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The Church of England could have a Catholic governor

Despite the Prince’s fears, the Church of England has been led by Catholics, Presbyterians and Lutherans before

By on Wednesday, 9 January 2013

Royal visit to Cambridgeshire

There may not be much news around in early January, so this story has surfaced again, about the possible unintended consequences of changing the laws of succession.  Prince Charles and several leading members of the Church of England are supposed to be worried that the removal of the ban on members of the Royal Family marrying Catholics may lead to a Catholic inheriting the throne and becoming Supreme Governor of the Church of England.

It would indeed be odd if the Supreme Governor of the Church of England were a Catholic, leaving aside, of course, the huge oddity of the Church of England needing a lay Supreme Governor in the first place. But it has happened before now. James II was Supreme Governor and a Catholic for all of his reign. True, his reign was brief, from 6th February 1685 to 11th December 1688, but what led to his overthrow was the birth of a Catholic heir, rather than James’s Catholicism itself, which his Protestant subjects might have put up with for some time yet, hopping that the elderly James would soon be succeeded by his Protestant daughter Mary. And let is not forget that Charles II, James’s predecessor, was also a Catholic, at least on his deathbed, and Supreme Governor too. So it is not impossible for a Catholic to be Supreme Governor, at least not in practice, though it might be difficult in theory. As for Supreme Governors being married to Catholics, both James I and Charles I were married to Catholics, and both were, in their different ways, devoted to the Church of England, taking their duties as Supreme Governor extremely seriously.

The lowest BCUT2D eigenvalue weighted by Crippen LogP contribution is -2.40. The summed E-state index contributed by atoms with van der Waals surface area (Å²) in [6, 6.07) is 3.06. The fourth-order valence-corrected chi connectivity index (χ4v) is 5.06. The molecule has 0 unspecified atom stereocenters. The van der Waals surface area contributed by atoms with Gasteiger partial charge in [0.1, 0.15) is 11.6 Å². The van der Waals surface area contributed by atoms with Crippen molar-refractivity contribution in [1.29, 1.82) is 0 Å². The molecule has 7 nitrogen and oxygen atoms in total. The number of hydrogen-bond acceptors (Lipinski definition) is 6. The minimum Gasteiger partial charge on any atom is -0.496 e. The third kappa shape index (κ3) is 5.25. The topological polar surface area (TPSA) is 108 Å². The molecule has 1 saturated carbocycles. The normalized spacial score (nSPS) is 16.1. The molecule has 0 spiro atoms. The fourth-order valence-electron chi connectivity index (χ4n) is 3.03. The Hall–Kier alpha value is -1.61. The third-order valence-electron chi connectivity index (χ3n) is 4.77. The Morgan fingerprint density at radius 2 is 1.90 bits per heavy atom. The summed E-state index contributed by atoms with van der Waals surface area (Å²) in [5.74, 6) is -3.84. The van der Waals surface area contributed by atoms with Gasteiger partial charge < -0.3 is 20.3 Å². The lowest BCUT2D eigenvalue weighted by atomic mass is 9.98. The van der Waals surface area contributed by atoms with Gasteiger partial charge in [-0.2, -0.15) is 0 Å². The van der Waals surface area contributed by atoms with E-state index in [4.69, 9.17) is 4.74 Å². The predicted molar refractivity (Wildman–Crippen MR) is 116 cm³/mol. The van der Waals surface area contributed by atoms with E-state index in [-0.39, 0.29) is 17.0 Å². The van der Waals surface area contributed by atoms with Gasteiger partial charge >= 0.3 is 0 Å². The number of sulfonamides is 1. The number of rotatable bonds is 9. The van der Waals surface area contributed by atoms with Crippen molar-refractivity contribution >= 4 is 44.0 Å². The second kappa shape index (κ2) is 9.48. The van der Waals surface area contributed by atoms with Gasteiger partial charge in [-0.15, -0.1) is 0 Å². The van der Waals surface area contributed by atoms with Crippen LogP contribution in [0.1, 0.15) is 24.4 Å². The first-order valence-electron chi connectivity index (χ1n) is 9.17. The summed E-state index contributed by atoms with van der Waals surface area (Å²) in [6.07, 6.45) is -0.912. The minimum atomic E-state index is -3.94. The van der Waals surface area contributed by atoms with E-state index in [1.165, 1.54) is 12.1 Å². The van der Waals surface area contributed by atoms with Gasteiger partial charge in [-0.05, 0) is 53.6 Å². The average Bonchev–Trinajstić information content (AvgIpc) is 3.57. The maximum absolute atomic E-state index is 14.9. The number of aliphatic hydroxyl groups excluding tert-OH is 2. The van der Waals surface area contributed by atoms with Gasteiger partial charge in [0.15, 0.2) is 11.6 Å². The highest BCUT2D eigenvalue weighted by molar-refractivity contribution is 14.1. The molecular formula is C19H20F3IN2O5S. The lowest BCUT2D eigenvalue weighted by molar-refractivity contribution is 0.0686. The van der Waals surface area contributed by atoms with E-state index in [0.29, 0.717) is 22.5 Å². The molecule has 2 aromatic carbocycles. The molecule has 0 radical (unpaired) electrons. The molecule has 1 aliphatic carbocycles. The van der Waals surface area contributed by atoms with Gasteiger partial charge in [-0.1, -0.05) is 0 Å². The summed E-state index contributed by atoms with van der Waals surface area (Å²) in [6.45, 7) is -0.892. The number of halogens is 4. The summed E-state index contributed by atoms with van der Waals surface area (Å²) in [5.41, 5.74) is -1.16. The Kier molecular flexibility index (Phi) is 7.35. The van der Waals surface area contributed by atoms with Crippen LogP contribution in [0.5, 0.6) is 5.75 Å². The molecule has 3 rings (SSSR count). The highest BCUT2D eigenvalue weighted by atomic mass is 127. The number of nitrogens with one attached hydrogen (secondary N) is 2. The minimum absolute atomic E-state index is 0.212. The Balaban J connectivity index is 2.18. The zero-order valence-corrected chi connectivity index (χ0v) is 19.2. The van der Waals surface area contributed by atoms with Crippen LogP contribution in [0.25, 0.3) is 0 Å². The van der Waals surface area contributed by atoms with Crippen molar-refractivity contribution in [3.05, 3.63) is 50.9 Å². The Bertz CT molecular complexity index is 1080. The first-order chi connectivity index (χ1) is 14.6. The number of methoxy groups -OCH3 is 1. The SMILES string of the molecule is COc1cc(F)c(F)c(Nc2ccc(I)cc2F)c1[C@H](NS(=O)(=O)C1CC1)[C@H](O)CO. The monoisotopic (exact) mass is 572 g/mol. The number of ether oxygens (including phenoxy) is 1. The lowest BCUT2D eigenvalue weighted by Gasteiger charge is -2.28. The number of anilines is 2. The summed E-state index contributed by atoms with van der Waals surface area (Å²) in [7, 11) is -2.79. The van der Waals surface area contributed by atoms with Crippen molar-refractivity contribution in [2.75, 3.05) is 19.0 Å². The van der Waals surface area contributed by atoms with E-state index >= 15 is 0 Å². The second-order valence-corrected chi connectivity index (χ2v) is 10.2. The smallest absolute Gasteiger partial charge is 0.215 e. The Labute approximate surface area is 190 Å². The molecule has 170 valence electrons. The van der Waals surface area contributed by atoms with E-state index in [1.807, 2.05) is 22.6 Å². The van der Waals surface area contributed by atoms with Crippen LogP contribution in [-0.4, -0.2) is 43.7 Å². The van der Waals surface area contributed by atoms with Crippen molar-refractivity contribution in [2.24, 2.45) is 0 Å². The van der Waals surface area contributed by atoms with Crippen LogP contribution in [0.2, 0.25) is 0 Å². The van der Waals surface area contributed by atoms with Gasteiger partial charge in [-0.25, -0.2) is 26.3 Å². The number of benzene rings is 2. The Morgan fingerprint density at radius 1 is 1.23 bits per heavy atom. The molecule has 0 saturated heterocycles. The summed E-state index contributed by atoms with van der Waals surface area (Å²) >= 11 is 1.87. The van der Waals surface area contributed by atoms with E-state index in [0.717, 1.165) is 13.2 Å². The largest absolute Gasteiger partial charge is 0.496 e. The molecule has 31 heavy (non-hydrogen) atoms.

It is also worth pointing out that James VI and I was not an Anglican on his accession to the throne, but a Scots Presbyterian; and that George I was a Lutheran. The current sovereign’s husband is supposed by some to be Greek Orthodox. None of these faiths ought to be confused with Anglicanism.

Moreover, just to add to the confusion, there is no law whatever that bans members of the Royal Family from marrying Muslims, Hindus or member of any other religion – or even atheists.

The present law, one could be forgiven for surmising, is quite a mess.

One thing is certain: the Duchess of Cambridge’s child will be brought up an Anglican, and may well reign until, at a guess, the end of this century. So, the Anglican monarchy is safe till then at least – by which time everyone reading this, and the person writing it, will be long dead. In fact the Duchess’s baby may well outlive not just all of us, but the Church of England itself.

  • Alba